From: European Space Agency
Posted: Friday, April 28, 2000
On 3 May 2000, the European Space Agency and researchers from academia and industry in Germany, Italy and Switzerland will sign a contract for a health research project which will lay the scientific and industrial foundations for the development of a space bioreactor for biomedical applications to be set up on the International Space Station. As Jörg Feustel-Büechl, ESA's Director of Manned Spaceflight and Microgravity points out: "This is the first in a series of over fifty contracts that ESA will sign in the coming years for application-oriented research projects that involve use of the International Space Station in the development of which Europe is participating, together with the USA, Russia, Japan and Canada."
A bioreactor is a cultivation vessel used in research laboratories and industrial production to grow bacteria, yeast or animal cells and, increasingly in the recent past, tissues. The one to be developed under this contract will be designed specifically for mammalian cell cultivation and will be used on the International Space Station to study the cultivation of medically relevant cells, tissues and organ-like structures, with particular emphasis on vessels and cartilage.
Millions of people every year suffer organ and tissue damage from diseases and accidents. Transplantation of tissues and organs from other human bodies is severely restricted by the limited availability of donors. Taking tissue samples from unaffected areas of a patient's own body, growing them in vitro, outside the patient's body, to a size and structure suitable for re-implantation into the body parts affected by organ or tissue damage is therefore seen as a promising alternative to the transplantation of foreign tissues and organs. Re-implantation also eliminates the fundamental problem of rejection of foreign tissues and organs by the patient's system. Growing tissue samples in vitro, i.e. in a bioreactor, is currently one of the major goals of medical research.
One of the possible applications of this technique is mass cultivation of biological implants to regenerate the meniscus and the articular cartilage of the knee. Cartilage regeneration is urgently needed by patients in their 20s to 50s, many of them with injuries from sports accidents. Demand for such implants in Europe alone is estimated at 100 000 cases a year. The principles of in vitro cell culture have been known for almost 100 years, but only in the last 10 - 20 years has the cultivation of mammalian cultures increased significantly, leading to the creation of the discipline of tissue engineering. These techniques are expected to revolutionise biomedical and surgical procedures in the near future.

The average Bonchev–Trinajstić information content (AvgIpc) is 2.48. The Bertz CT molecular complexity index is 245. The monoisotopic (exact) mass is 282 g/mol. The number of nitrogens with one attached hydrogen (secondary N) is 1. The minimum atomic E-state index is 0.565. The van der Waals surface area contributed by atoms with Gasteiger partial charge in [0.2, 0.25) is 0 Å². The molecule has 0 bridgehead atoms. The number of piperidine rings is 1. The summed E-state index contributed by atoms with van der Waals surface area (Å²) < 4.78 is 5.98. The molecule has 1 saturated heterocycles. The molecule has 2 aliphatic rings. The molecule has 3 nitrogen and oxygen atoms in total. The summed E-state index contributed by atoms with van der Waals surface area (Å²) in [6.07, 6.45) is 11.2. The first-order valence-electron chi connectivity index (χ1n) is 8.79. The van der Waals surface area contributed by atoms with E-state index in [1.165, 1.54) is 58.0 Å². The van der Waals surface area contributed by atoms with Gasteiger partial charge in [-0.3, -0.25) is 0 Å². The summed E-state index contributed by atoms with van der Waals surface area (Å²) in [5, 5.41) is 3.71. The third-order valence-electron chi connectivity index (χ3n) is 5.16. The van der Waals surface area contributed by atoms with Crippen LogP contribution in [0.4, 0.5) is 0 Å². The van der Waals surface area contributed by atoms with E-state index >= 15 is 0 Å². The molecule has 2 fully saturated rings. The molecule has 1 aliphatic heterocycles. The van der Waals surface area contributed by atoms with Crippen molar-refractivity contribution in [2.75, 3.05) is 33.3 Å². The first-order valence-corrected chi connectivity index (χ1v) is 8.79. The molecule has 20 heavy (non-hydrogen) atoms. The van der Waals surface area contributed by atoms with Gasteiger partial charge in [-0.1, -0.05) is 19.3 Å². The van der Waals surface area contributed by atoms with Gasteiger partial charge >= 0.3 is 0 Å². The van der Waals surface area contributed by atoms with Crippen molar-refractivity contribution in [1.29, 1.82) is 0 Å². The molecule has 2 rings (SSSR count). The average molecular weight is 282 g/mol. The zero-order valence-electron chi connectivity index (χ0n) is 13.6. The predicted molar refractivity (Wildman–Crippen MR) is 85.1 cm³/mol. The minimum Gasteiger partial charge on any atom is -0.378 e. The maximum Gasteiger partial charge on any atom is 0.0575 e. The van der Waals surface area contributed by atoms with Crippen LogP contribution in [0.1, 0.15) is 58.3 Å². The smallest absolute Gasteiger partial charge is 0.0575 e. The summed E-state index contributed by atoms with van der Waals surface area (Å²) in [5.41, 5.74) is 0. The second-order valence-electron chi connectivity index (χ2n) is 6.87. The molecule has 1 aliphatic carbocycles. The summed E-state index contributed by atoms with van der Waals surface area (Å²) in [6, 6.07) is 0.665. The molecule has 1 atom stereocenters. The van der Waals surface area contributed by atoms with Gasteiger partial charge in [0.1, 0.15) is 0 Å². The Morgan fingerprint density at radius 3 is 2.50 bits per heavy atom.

Space research has potential to give a boost to tissue engineering. As compared to the normal gravity conditions on Earth, a weightlessness environment may provide much better conditions for obtaining proper three-dimensional cell structures. Over the past decade, evidence in the scientific literature has indicated that weightlessness (also known as "microgravity" in the scientific world) may become a surprising, unconventional and yet attractive medium for the generation of macroscopic tissue equivalents for a variety of basic and applied medical purposes.
The modular space bioreactor for growing medically relevant organ-like structures proposed by a European scientific and industrial research team under the coordination of Prof. Augusto Cogoli from the Swiss Federal Technical University (ETH) in Zurich will play an essential part in clarifying cellular and molecular mechanisms responsible for cell aggregation and differentiation control mechanisms and also in obtaining better pseudo-organs for possible clinical uses.
Prof. Cogoli's team comprises members from Switzerland, Italy and Germany: Dr Isabelle Walther from the Swiss Federal Technical University (ETH), Zurich (CH), Dr Werner Müller from the Sulzer Medica company in Winterthur (CH), Prof. Saverio Ambesi-Impiombato from the University of Udine (I), Dr Augustinus Bader from the Medical University of Hannover (D), Prof. Peter Bruckner from the University of Münster (D) and Dr Ralf Pörtner from the Technical University of Hamburg-Harburg (D).